Nostalgia and déjà vu at Aero India 2019
Bengaluru: After a brief scare about change of location, rumours about the Show being held months before its scheduled date or being cancelled, here we are at air force station Yelahanka for the 12th edition of Aero India. There is something deeply comforting about familiarity, no matter how much inconvenience those familiar environs cause. So, for now, we will rejoice in the existence of Aero India at Yelahanka, holding the criticism till after the Show.
The Show itself seems to have come full circle; once again it is being organised by Hindustan Aeronautics Ltd, which used to do it in its early editions before the ministry of defence starting experimenting with it in a bid to make it jazzier on lines of international shows. Once it was outsourced to Farnborough International Ltd, thereafter to Indian industry associations like CII and FICCI before the MoD decided to do it on its own through Defence Exhibitions Organisation (DEO). Last year, before DefExpo 2018, DEO was subordinated to Hindustan Aeronautics Ltd (HAL), which rose to the occasion at some cost.
“If the minister asks us, how can we say no?” a middle level HAL official had told me last year during DefExpo in Chennai. “But if we have to devote so much of our human resource and time to organising a Show, some of our other work will take a backseat.” Hopefully, that some other work didn’t involve HAL’s commitments on Indian Air Force’s fighter upgrade programmes or the Light Combat Aircraft! Since Aero India is a biennial event, 12th edition implies that the show is over two decades old. Yet, in its unpredictability it remains an adolescent, quite like its sister show DefExpo. Nothing about it is predictable — dates, venue, organisers and even the nature of the show.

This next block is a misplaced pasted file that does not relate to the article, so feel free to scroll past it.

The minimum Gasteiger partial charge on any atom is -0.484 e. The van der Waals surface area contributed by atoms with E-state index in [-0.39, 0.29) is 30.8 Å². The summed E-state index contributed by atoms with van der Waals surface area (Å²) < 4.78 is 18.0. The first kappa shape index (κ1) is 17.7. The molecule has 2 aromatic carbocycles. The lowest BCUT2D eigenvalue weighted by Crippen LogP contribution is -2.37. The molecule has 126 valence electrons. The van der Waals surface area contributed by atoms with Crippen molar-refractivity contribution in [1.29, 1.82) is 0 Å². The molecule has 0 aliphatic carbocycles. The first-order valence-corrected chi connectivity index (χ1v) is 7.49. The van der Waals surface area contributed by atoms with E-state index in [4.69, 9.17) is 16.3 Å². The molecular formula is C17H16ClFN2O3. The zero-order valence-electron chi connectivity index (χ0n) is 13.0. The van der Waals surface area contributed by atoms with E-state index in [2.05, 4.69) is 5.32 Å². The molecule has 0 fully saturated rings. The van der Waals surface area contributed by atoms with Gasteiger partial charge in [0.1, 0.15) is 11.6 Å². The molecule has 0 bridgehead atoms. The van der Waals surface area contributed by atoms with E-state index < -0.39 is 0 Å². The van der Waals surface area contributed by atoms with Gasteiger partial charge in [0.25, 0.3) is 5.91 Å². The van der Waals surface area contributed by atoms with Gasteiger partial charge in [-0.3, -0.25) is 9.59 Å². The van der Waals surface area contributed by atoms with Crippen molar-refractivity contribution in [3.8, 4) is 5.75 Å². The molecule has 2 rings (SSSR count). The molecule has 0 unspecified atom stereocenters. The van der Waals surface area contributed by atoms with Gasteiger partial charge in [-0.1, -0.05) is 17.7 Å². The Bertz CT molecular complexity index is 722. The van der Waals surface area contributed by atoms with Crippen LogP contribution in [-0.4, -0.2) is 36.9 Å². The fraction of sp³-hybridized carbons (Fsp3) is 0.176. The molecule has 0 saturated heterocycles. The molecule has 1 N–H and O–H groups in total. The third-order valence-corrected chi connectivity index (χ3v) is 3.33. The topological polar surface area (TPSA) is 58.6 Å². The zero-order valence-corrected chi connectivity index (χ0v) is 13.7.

This year, the theme of the Show is, ‘the runway to a billion opportunities’. Clearly, you cannot get more inclusive than that. It has co-opted the ministry of civil aviation as a partner. Yet, interestingly, the show remains the MoD’s baby with the minister’s and the Prime Minister’s faces beaming from the website. Identity crisis has been another hallmark of the Show, owned and run by the MoD. But this is not the time for such nit-picking.
Aero India 2019 would be the last edition of the show under the present Narendra Modi government. In February 2015, nine months into his premiership, Modi had come to Yelahanka to inaugurate it. While he certainly raised the level of the Show by giving it prime ministerial time, he did so, because he wanted to convey to the global defence industry that defence manufacturing was the nucleus of his ‘Make in India’ programme. The hardwired lion layered with blue and black missiles had then boldly adorned the venue. ‘Make in India’ became the salutation with which people greeted one another.
However, four years hence, the lion has aged. While old timers still talk about it out of sheer nostalgia, they realise that the lion now lives in the zoo, dependent on its caretakers for its meals. It is no longer able to hunt for itself. This week it will be interesting to see what the lion managed in the last four years. After all, stocktaking is a routine activity in the election year. Perhaps, there will be new announcements, perhaps, there will be claims. But the sheer statistics
To be honest, nostalgia would be the dominant sentiment this time. The Indian Air Force’s Multi Role Combat Aircraft competition is back, but without the verve of the earlier times. Age and fatigue afflicts the competition, which is further hamstrung by ‘been there done that,’ syndrome, except for the newcomer Su-35, who joins the veterans of the race.